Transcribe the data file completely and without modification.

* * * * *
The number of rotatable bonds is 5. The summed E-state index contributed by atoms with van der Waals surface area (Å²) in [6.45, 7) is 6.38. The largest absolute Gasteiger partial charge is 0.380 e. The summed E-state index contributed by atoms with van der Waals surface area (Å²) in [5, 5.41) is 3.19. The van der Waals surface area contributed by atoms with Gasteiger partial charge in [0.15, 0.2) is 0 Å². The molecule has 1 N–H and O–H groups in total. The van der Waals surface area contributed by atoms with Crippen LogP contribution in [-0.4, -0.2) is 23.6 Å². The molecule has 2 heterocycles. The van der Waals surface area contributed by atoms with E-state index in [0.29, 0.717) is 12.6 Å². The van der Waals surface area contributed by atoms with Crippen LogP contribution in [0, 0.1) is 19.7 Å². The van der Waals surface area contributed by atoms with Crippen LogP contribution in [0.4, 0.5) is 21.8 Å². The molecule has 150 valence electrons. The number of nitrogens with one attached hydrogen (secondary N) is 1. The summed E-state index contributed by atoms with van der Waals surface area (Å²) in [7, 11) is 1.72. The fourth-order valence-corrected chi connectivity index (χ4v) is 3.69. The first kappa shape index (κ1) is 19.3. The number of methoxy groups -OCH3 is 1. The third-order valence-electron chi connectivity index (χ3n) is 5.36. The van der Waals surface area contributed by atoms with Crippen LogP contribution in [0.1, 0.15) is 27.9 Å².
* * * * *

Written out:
The number of rotatable bonds is 5. The summed E-state index contributed by atoms with van der Waals surface area (Å²) in [6.45, 7) is 6.38. The largest absolute Gasteiger partial charge is 0.380 e. The summed E-state index contributed by atoms with van der Waals surface area (Å²) in [5, 5.41) is 3.19. The van der Waals surface area contributed by atoms with Gasteiger partial charge in [0.15, 0.2) is 0 Å². The molecule has 1 N–H and O–H groups in total. The van der Waals surface area contributed by atoms with Crippen LogP contribution in [-0.4, -0.2) is 23.6 Å². The molecule has 2 heterocycles. The van der Waals surface area contributed by atoms with E-state index in [0.29, 0.717) is 12.6 Å². The van der Waals surface area contributed by atoms with Crippen LogP contribution in [0, 0.1) is 19.7 Å². The van der Waals surface area contributed by atoms with Crippen LogP contribution in [0.4, 0.5) is 21.8 Å². The molecule has 150 valence electrons. The number of nitrogens with one attached hydrogen (secondary N) is 1. The summed E-state index contributed by atoms with van der Waals surface area (Å²) in [7, 11) is 1.72. The fourth-order valence-corrected chi connectivity index (χ4v) is 3.69. The first kappa shape index (κ1) is 19.3. The number of methoxy groups -OCH3 is 1. The third-order valence-electron chi connectivity index (χ3n) is 5.36. The van der Waals surface area contributed by atoms with Crippen LogP contribution in [0.1, 0.15) is 27.9 Å².